© 2009 Grant Thornton. All rights reserved. Compliance Individuals: T1 Personal Tax Return Employee – due April 30 th Limited deductions may include membership dues (where not reimbursed; otherwise Form T2200 may be required) Tuition tax credits Self-employed Due June 15 th Where there is a balance due, amounts to be paid by April 30 th to avoid non-deductible interest charges There is a requirement to pay quarterly installments after the first year, based on the prior year taxes payable
© 2009 Grant Thornton. All rights reserved. Compliance Harmonized Sales Tax (HST) Registration required where total taxable sales are > $30,000 Most health, medical, and dental services performed by licensed physicians or dentists for medical reasons are considered exempt services No HST charged and no claim can be made for input tax credits (ITC's) Medical reports are excluded from the exempt supplies Therefore, HST registration required where taxable supply is > $30,000 ITC's claimed must only be related to the writing/producing medical reports; portion of overhead costs may be possible
© 2009 Grant Thornton. All rights reserved. Levels of assurance Auditor's report Review engagement report Compilation report (aka - Notice to Reader)
© 2009 Grant Thornton. All rights reserved. Levels of Assurance Auditor's Report Based on Generally Accepted Auditing Standards (GAAS) Provides highest level of assurance, also the most expensive statements must be prepared in accordance with generally accepted accounting principles. Financial statements include Balance sheet, Income statement, Statement of cash flows and note disclosures Based on materiality A misstatement in financial statements is considered to be material if the decision of a person who is relying on the financial statements would be changed Auditor provides an opinion on whether the financial statements are presented fairly, in all material respects in accordance with the disclosed basis of accounting Notes are included with CRA filings
© 2009 Grant Thornton. All rights reserved. Levels of Assurance Review Engagement Report Negative assurance only – no opinion given States only that: –Based on my review, nothing has come to my attention that causes me to believe that these financial statements are not, in all material respects, in accordance with Canadian GAAP." –Procedures consist primarily of enquiry, analytical review and discussion. Still requires adherence to accounting standards and full financial statements, including notes. Notes are included with CRA filings Often the lowest level of assurance accepted by banks and other lenders
© 2009 Grant Thornton. All rights reserved. Levels of Assurance Compilation Report (Notice to Reader) No assurance provided Readers are cautioned that these financial statements may not be appropriate for their purposes. Acceptable to CRA Can apply accounting standards or not, for example on a cash basis not accrual basis however may result in taxable adjustments if audited by the CRA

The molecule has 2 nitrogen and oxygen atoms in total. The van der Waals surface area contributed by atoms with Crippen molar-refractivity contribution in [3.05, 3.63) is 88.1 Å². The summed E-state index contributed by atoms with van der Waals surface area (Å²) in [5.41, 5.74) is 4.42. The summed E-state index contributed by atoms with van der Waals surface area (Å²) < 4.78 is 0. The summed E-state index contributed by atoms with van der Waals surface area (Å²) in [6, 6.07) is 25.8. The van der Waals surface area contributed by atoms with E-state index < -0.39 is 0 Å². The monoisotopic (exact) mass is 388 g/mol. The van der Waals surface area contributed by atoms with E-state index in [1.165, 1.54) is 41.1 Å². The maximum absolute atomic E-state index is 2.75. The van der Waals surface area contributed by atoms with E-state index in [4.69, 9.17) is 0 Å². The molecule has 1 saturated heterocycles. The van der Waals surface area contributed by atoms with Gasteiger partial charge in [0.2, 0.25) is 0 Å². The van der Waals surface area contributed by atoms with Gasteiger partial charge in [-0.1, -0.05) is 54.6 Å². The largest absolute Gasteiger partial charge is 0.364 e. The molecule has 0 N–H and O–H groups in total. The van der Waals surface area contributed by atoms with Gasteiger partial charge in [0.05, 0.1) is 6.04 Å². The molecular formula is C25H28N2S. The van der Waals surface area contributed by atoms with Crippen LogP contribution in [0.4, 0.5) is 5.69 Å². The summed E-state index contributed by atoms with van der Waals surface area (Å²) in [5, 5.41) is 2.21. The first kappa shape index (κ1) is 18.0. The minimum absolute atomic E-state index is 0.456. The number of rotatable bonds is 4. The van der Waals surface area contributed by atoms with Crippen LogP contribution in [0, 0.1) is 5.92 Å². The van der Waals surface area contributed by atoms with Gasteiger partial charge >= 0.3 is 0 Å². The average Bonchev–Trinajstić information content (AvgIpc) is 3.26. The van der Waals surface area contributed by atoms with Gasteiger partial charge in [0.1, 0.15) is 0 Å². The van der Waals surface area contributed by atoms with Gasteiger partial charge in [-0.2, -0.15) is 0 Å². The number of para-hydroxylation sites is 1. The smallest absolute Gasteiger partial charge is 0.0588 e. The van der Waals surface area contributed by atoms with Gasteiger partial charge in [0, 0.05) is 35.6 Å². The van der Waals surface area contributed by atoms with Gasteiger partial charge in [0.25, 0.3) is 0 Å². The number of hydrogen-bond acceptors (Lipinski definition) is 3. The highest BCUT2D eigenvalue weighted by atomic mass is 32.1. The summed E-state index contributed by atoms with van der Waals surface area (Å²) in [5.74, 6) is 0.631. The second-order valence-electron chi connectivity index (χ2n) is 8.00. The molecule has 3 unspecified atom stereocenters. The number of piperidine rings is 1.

© 2009 Grant Thornton. All rights reserved. Can the practice be sold? Sale of Practice –More common in dental or other practices, with a large capital investment in equipment and building / leaseholds –However may be possible for an established practice, that has a good reputation and good referral sources –Sale can also be in whole or in stages as new practitioner shareholders or associates are brought in over time and other shareholders retire Consult with a professional tax advisor Can be selling the shares or the "assets" (i.e. goodwill/customer lists) of the professional practice. Vendors and purchasers are often at cross – purposes as to which
© 2009 Grant Thornton. All rights reserved. Sale of shares CRA has stated that shares of a professional corporation will be eligible for the $800,000 exemption providing the small business corporation conditions are met, and the shares are qualifying small business corporation shares and they can be sold for value. Utilization of one individual's capital gains exemption can result in $198,000 in tax savings. This saving is multiplied over the number of shareholders.
© 2009 Grant Thornton. All rights reserved. Sale of shares Capital gains exemption $800,000 on QSBC may qualify for sale of small business corporation rules are complex key is the assets held at time of sale in order to be sure to qualify at the time of sale, practitioners are cautioned to deal with their professional tax advisor well in advance, at least a period of two years or more prior to sale.
© 2009 Grant Thornton. All rights reserved. Disclaimer This material deals with complex matters and may not apply to particular fact situations. As well, this material and the references contained therein reflects laws and practices which are subject to change. For these reasons, the material should not be relied upon as a substitute for specialized professional advice in connection with any particular matter. Although the material has been carefully prepared and reviewed, no persons involved in the preparation of the material accepts any legal responsibility for its contents or for any consequences arising from its use.
© 2009 Grant Thornton. All rights reserved. Thank you Regina Baezner, CPA, CA Partner Grant Thornton LLP Suite 200 | 15 Allstate Parkway | Markham | ON | L3R 5B4 T | F E Regina.Baezner.ca.gt.com W Andrea Guenther, CPA, CGA Senior Manager Grant Thornton LLP Suite 200 | 15 Allstate Parkway | Markham | ON | L3R 5B4 T | F E W